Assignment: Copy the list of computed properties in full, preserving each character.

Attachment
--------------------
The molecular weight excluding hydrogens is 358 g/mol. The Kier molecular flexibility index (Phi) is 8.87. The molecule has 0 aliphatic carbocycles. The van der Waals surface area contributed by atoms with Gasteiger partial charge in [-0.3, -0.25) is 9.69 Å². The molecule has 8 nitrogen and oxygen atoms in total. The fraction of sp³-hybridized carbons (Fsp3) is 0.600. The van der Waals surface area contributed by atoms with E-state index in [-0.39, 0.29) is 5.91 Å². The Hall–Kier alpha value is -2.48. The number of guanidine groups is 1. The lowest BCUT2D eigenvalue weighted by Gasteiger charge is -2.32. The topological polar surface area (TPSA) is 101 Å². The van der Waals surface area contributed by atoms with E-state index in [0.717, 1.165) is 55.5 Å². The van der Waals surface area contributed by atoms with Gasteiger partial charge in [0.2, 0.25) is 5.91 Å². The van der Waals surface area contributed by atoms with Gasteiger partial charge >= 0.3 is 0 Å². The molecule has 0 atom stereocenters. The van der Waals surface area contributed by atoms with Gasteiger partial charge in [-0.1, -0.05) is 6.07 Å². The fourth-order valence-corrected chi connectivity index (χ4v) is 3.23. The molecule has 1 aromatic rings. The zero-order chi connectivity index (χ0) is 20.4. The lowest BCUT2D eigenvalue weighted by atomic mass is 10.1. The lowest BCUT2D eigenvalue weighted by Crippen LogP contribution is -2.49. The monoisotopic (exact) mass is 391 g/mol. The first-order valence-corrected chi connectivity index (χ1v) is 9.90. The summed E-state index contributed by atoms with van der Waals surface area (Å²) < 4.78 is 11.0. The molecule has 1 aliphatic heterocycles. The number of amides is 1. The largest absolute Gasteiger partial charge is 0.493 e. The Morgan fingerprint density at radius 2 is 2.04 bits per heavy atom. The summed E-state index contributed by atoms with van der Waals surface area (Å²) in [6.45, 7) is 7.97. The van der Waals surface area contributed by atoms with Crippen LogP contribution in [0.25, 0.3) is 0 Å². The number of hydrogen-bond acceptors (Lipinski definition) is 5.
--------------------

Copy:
The molecular weight excluding hydrogens is 358 g/mol. The Kier molecular flexibility index (Phi) is 8.87. The molecule has 0 aliphatic carbocycles. The van der Waals surface area contributed by atoms with Gasteiger partial charge in [-0.3, -0.25) is 9.69 Å². The molecule has 8 nitrogen and oxygen atoms in total. The fraction of sp³-hybridized carbons (Fsp3) is 0.600. The van der Waals surface area contributed by atoms with E-state index in [-0.39, 0.29) is 5.91 Å². The Hall–Kier alpha value is -2.48. The number of guanidine groups is 1. The lowest BCUT2D eigenvalue weighted by Gasteiger charge is -2.32. The topological polar surface area (TPSA) is 101 Å². The van der Waals surface area contributed by atoms with E-state index in [0.717, 1.165) is 55.5 Å². The van der Waals surface area contributed by atoms with Gasteiger partial charge in [0.2, 0.25) is 5.91 Å². The van der Waals surface area contributed by atoms with Gasteiger partial charge >= 0.3 is 0 Å². The molecule has 0 atom stereocenters. The van der Waals surface area contributed by atoms with Gasteiger partial charge in [-0.1, -0.05) is 6.07 Å². The fourth-order valence-corrected chi connectivity index (χ4v) is 3.23. The molecule has 1 aromatic rings. The zero-order chi connectivity index (χ0) is 20.4. The lowest BCUT2D eigenvalue weighted by atomic mass is 10.1. The lowest BCUT2D eigenvalue weighted by Crippen LogP contribution is -2.49. The monoisotopic (exact) mass is 391 g/mol. The first-order valence-corrected chi connectivity index (χ1v) is 9.90. The summed E-state index contributed by atoms with van der Waals surface area (Å²) < 4.78 is 11.0. The molecule has 1 aliphatic heterocycles. The number of amides is 1. The largest absolute Gasteiger partial charge is 0.493 e. The Morgan fingerprint density at radius 2 is 2.04 bits per heavy atom. The summed E-state index contributed by atoms with van der Waals surface area (Å²) in [6.45, 7) is 7.97. The van der Waals surface area contributed by atoms with Crippen LogP contribution in [0.25, 0.3) is 0 Å². The number of hydrogen-bond acceptors (Lipinski definition) is 5.